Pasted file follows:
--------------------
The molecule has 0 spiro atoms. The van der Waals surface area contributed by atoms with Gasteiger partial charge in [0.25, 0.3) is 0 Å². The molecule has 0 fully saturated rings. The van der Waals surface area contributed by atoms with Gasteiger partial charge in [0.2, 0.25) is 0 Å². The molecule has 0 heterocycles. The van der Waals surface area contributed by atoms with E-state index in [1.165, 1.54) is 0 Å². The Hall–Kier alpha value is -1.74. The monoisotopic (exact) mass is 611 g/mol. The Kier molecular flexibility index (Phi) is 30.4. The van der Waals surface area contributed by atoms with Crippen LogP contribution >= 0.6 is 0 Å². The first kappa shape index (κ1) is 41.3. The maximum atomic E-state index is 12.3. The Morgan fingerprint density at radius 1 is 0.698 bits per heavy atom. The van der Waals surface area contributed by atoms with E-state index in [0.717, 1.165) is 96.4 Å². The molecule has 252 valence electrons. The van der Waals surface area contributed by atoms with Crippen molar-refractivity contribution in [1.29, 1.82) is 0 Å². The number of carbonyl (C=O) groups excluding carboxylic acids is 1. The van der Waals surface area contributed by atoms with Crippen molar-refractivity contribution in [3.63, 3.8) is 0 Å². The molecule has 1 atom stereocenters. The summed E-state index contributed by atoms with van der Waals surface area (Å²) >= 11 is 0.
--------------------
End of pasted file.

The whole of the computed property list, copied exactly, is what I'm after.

The molecule has 0 spiro atoms. The van der Waals surface area contributed by atoms with Gasteiger partial charge in [0.25, 0.3) is 0 Å². The molecule has 0 fully saturated rings. The van der Waals surface area contributed by atoms with Gasteiger partial charge in [0.2, 0.25) is 0 Å². The molecule has 0 heterocycles. The van der Waals surface area contributed by atoms with E-state index in [1.165, 1.54) is 0 Å². The Hall–Kier alpha value is -1.74. The monoisotopic (exact) mass is 611 g/mol. The Kier molecular flexibility index (Phi) is 30.4. The van der Waals surface area contributed by atoms with Crippen LogP contribution >= 0.6 is 0 Å². The first kappa shape index (κ1) is 41.3. The maximum atomic E-state index is 12.3. The Morgan fingerprint density at radius 1 is 0.698 bits per heavy atom. The van der Waals surface area contributed by atoms with E-state index in [0.717, 1.165) is 96.4 Å². The molecule has 252 valence electrons. The van der Waals surface area contributed by atoms with Crippen molar-refractivity contribution in [1.29, 1.82) is 0 Å². The number of carbonyl (C=O) groups excluding carboxylic acids is 1. The van der Waals surface area contributed by atoms with Crippen molar-refractivity contribution in [3.63, 3.8) is 0 Å². The molecule has 1 atom stereocenters. The summed E-state index contributed by atoms with van der Waals surface area (Å²) >= 11 is 0.